PLEASE Stay off our side

by Joshua Foust on 11/14/2008 · 1 comment

Michael O’Hanlon—who last year had a habit of making sh*t up when reality didn’t suit him (see here, here, and here, for example)—now thinks the one thing missing from Afghanistan is… another Surge:

The war in Afghanistan is not going well, and the critical problem is the same one that dogged our efforts in Iraq for years: grossly inadequate troop levels. Western troop totals there have just inched over 60,000, while Afghan security forces total some 140,000. Let’s put this into perspective: We are trying to do with 200,000 personnel what it took 700,000 soldiers and police (plus 100,000 “volunteers”) to accomplish in Iraq. But Afghanistan is even larger than Iraq, and more populous.

President-elect Barack Obama has wisely promised an increase in U.S. forces for Afghanistan. But his proposed minisurge of perhaps 15,000 more troops, on top of the 30,000 Americans and 30,000 NATO personnel now there, will not suffice as a strategy. More is needed.

But it is not about numbers, he reminds us. But instead of noting the surge that already happened in 2006—when NATO took over, an additional 30,000 troops entered the country, with quite the opposite effect of a similarly-sized Surge in Iraq—O’Hanlon instead mouths the same old boring platitudes that Iraq and Afghanistan are, in fact, different countries, and oh yeah Pakistan is mean and really hard too.

Missing is an understanding of why 30,000 extra troops didn’t help things before, or why anything would be different this time around. You can talk doctrine, training, and so on, all you want. But unless it is connected to a concrete doctrine, some method of making it all work plausibly, then you are spouting platitudes.

The best part? Because Afghanistan is not as bloody as Iraq was in 2006, we can take our time. But we shouldn’t waste time in flooding the country with troops and money to train them. Or something. By the end, I’m not really sure if he’s arguing that the U.S. and NATO should send more troops, or if we should instead train up more locals. Or take our time while also acting urgently.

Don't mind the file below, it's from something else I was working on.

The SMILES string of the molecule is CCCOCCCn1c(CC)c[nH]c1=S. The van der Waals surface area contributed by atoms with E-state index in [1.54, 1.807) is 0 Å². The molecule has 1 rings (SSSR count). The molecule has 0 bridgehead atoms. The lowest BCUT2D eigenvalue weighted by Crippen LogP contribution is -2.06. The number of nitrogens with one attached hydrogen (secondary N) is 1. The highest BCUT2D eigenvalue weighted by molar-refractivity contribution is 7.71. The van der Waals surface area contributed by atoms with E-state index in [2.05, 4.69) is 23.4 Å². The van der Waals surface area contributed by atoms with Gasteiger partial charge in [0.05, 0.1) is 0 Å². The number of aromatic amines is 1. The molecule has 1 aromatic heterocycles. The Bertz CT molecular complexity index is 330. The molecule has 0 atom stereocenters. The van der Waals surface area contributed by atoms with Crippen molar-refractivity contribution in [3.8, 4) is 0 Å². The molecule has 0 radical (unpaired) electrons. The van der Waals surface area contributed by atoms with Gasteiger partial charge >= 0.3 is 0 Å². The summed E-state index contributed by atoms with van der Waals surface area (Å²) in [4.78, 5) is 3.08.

Like much of his other work, O’Hanlon’s argument is a mess, demonstrating his deep familiarity with buzzwords and deep ignorance of the places he advocates flooding with troops. It doesn’t mean he’s wrong—there is a pressing need for better security across the country, as regular readers here can attest—but I really wish he’d stay off our side. And maybe not invent a new set of benchmarks to prove himself right again.

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This post was written by...

– author of 1848 posts on 17_PersonNotFound.

Joshua Foust is a Fellow at the American Security Project and the author of Afghanistan Journal: Selections from His research focuses primarily on Central and South Asia. Joshua is a correspondent for The Atlantic and a columnist for PBS Need to Know. Joshua appears regularly on the BBC World News, Aljazeera, and international public radio. Joshua's writing has appeared in the Columbia Journalism Review, Foreign Policy’s AfPak Channel, the New York Times, Reuters, and the Christian Science Monitor. Follow him on twitter: @joshuafoust

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{ 1 comment }

matt November 15, 2008 at 12:40 pm

“But his proposed minisurge of perhaps 15,000 more troops, on top of the 30,000 Americans and 30,000 NATO personnel now there, will not suffice as a strategy. More is needed.”

Someone should let General O’Hanlon know that an influx of troops is not a strategy.

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